TURN YOUR WALK INTO A WORKOUT
When it comes to getting into great shape, walking isn’t exactly the fastest or most efficient way to get there. It is, however, simple, low impact, portable ... and free! It’s an ideal choice for those looking to add some activity to their days and it is likely one of the best ways to reduce stress and is helpful in efforts to lose weight or maintain a healthy body weight.
While I was recovering from shoulder surgery last year, I went for a walk less than 24 hours after my operation and used walking for fitness until I was able to do more aggressive forms of exercise like cycling, weight training and jogging. Walking is unparalleled as a “bridge” activity between rehabilitation and fitness.
For some people, it is their primary fitness choice due to chronic illnesses like arthritis or heart disease and should be part of everyone’s day as they age.
Several clients have asked me provide input on how to turn a walk into more of a “workout” as a way to spend less time indoors at the gym. To be able to spend time in nature while doing a complete fitness routine has great appeal for anyone that values our limited Canadian summers!
Here then, are three ways that you can turn your daily walk into more of a workout.
1. Add wrist and ankle weights for increased resistance. According to the American Council on Exercise, there is evidence that adding 1 to 3 pounds to your wrists and to your ankles can increase the amount of work done during your typical walk. Heart rate may increase by 5 to 10 beats per minute and both caloric and oxygen consumption will increase by 5 to 15 per cent. Essentially, you get the benefits of a more strenuous walking workout, without changing your pace.
Along with the benefits, however, there are a couple of risks to be aware of. Do not walk with dumbbells as the gripping can raise your blood pressure and do not use more than 3 pounds as the increased load will add stress to your shoulders, elbows, knees and hips.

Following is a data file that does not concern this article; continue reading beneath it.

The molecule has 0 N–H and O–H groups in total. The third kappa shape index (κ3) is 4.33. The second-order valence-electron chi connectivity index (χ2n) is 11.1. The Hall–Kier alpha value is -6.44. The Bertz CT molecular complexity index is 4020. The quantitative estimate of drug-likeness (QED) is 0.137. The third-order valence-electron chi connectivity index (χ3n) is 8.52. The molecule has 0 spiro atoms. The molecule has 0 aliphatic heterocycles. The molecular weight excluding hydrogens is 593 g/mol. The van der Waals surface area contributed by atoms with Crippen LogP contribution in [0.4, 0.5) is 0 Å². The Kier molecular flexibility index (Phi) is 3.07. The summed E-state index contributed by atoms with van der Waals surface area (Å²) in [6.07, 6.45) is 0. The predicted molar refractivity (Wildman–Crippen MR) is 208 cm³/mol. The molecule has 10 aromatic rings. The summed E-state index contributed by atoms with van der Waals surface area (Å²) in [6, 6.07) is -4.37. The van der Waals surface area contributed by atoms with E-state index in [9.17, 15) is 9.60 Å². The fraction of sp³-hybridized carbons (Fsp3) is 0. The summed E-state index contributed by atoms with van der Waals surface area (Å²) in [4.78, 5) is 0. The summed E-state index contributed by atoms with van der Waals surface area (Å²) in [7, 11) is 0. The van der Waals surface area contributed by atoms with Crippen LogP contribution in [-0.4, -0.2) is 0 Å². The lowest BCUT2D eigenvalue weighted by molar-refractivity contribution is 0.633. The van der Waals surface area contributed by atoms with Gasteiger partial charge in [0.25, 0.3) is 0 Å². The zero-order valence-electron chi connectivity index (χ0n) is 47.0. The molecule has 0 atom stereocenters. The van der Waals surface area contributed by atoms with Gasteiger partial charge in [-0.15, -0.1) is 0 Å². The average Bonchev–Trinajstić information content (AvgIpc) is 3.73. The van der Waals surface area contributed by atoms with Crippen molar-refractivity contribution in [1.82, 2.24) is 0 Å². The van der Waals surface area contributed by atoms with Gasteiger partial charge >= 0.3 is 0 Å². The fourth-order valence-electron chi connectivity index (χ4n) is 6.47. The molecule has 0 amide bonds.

2. Bring a rubber resistance band with handles on your walk for a circuit training workout. I like to tie the band around my waist and walk for about 5 minutes before stopping to exercise. At the 5 minute mark, stop and remove the band to complete 20 repetitions of the following 6 exercises:
1. Chest press with the band around a pole (or tree) 2. Rowing 3. Core rotations 4. Triceps kickbacks 5. Biceps curls, standing on the band 6. Body weight squats After completing the circuit of exercises, continue walking for 5 minutes and repeat 3 times with a 5 minute walk to finish. You’ll have completed 25 minutes of walking and 3 sets of 20 reps of each exercise.
3. If you’re looking to really take things up a notch, there is nothing more challenging than climbing stairs. Whether they are indoors in your apartment or outdoors, such as the multiple sets around Hamilton scaling the escarpment, you’ll feel the increased work within minutes of starting.
My favourite stair climbing workout involves using a heart rate monitor. The ones that include a strap across your chest and a wrist watch receiver are the most accurate and the most convenient. Pick a training zone that you’d like to work in. For me, it would be between 120 and 145 beats per minute. Start climbing and monitor your heart rate. Climb until your heart rate hits the upper limit of your training zone (145 for me) and then descend, only to the point where your heart rate is at the lower limit (in my case, 120). When you hit the lower limit, turn around and climb until you get to the top or your zone. This workout keeps you in your ideal training zone, based on heart rate, bringing you maximum benefit.
Resistance bands are a perfect portable piece of exercise equipment to take along on your walks.